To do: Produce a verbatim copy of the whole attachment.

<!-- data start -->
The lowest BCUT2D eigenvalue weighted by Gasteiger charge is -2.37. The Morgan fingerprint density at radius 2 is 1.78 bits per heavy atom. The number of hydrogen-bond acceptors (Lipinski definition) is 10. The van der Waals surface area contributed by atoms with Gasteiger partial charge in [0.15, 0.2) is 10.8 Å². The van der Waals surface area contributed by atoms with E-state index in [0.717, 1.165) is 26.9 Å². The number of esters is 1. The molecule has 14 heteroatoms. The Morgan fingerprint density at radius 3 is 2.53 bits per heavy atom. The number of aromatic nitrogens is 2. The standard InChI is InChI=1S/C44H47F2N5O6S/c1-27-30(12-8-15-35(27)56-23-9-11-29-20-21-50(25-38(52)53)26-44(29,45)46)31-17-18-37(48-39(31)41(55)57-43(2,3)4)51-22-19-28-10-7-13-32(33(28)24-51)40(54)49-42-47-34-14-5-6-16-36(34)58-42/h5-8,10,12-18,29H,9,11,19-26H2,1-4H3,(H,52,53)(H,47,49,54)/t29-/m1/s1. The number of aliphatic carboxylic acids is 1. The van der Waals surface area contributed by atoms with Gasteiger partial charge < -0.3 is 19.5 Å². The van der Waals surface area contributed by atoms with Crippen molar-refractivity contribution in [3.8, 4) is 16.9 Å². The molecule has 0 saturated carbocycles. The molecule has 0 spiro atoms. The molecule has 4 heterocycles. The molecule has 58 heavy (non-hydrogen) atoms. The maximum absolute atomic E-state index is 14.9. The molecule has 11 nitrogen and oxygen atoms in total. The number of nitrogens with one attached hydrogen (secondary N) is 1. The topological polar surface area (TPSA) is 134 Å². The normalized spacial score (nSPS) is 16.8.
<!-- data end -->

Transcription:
The lowest BCUT2D eigenvalue weighted by Gasteiger charge is -2.37. The Morgan fingerprint density at radius 2 is 1.78 bits per heavy atom. The number of hydrogen-bond acceptors (Lipinski definition) is 10. The van der Waals surface area contributed by atoms with Gasteiger partial charge in [0.15, 0.2) is 10.8 Å². The van der Waals surface area contributed by atoms with E-state index in [0.717, 1.165) is 26.9 Å². The number of esters is 1. The molecule has 14 heteroatoms. The Morgan fingerprint density at radius 3 is 2.53 bits per heavy atom. The number of aromatic nitrogens is 2. The standard InChI is InChI=1S/C44H47F2N5O6S/c1-27-30(12-8-15-35(27)56-23-9-11-29-20-21-50(25-38(52)53)26-44(29,45)46)31-17-18-37(48-39(31)41(55)57-43(2,3)4)51-22-19-28-10-7-13-32(33(28)24-51)40(54)49-42-47-34-14-5-6-16-36(34)58-42/h5-8,10,12-18,29H,9,11,19-26H2,1-4H3,(H,52,53)(H,47,49,54)/t29-/m1/s1. The number of aliphatic carboxylic acids is 1. The van der Waals surface area contributed by atoms with Gasteiger partial charge < -0.3 is 19.5 Å². The van der Waals surface area contributed by atoms with Crippen molar-refractivity contribution in [3.8, 4) is 16.9 Å². The molecule has 0 saturated carbocycles. The molecule has 0 spiro atoms. The molecule has 4 heterocycles. The molecule has 58 heavy (non-hydrogen) atoms. The maximum absolute atomic E-state index is 14.9. The molecule has 11 nitrogen and oxygen atoms in total. The number of nitrogens with one attached hydrogen (secondary N) is 1. The topological polar surface area (TPSA) is 134 Å². The normalized spacial score (nSPS) is 16.8.